After just one first-class match Hall was on the boat to Britain as a member of the 1957 West Indies team. He was given only limited opportunities and played in none of the five Tests, but he was learning about the game and about life, not least from his roommate Roy Gilchrist, already the spearhead of the Test attack and the bowler with whom Hall would form a fearsome opening pair in India 18 months later. That the career of a man he would always count as a friend came to a sadly premature end was, in Hall’s view, a reflection on the insensitive handling Gilchrist received as he struggled to overcome his insecurity and adjust to life in the public eye.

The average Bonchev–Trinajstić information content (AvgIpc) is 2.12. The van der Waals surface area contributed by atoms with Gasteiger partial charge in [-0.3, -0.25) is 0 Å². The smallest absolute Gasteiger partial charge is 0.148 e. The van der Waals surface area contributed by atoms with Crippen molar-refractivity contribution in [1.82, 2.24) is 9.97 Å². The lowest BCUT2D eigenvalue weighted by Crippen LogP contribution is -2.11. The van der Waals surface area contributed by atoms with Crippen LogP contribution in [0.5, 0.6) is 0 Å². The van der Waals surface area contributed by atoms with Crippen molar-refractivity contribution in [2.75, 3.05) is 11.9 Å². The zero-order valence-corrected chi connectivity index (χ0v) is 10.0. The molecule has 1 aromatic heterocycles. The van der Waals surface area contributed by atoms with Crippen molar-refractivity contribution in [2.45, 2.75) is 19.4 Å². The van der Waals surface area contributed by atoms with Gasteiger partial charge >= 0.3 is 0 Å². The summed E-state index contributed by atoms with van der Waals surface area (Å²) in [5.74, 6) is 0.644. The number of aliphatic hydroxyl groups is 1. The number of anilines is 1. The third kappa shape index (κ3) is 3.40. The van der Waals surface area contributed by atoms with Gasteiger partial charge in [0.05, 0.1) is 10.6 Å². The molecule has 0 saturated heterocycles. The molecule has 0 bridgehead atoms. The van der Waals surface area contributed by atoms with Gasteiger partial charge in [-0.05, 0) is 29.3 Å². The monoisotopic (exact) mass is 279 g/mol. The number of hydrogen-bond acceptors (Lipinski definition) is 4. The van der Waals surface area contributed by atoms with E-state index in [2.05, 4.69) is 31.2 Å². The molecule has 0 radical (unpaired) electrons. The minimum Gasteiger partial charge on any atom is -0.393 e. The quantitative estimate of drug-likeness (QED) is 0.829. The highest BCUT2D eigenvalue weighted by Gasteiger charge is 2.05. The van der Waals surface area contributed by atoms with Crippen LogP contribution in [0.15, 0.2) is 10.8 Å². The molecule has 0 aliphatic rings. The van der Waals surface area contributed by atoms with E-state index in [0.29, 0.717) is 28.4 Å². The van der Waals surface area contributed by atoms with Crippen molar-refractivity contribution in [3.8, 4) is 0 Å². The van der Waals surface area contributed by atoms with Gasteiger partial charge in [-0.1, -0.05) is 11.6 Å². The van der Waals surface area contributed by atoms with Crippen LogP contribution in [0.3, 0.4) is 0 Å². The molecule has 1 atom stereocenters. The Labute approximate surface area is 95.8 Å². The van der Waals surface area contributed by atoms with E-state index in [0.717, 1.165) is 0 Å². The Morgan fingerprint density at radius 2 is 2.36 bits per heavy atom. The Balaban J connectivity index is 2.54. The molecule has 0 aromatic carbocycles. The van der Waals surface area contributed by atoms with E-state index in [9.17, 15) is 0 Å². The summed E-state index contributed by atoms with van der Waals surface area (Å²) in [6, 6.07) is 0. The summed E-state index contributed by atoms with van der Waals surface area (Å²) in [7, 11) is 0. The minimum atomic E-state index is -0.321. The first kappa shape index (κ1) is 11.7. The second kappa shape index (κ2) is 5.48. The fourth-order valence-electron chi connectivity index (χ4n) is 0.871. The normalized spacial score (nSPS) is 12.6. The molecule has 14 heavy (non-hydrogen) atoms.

With Frank Worrell as captain there was a new spirit in the West Indies side that contested an iconic series in Australia. Test cricket’s first tied match earns a whole chapter with Hall describing each ball of the fateful final over. His sharp memory for detail is seen again as he recalls the dramatic end to the Lord’s Test of 1963 with the injured Colin Cowdrey watching David Allen play out the last two balls. By this time Hall had acquired a new partner and lifetime friend in Charlie Griffith. At its peak in the early 1960s, their partnership never ran its full potential course with Hall’s performances tailing off as he lost fitness. We now learn that he had needed proper medical attention while the national selectors were insisting on a programme of long training runs that did nothing to recover his sharpness as a bowler.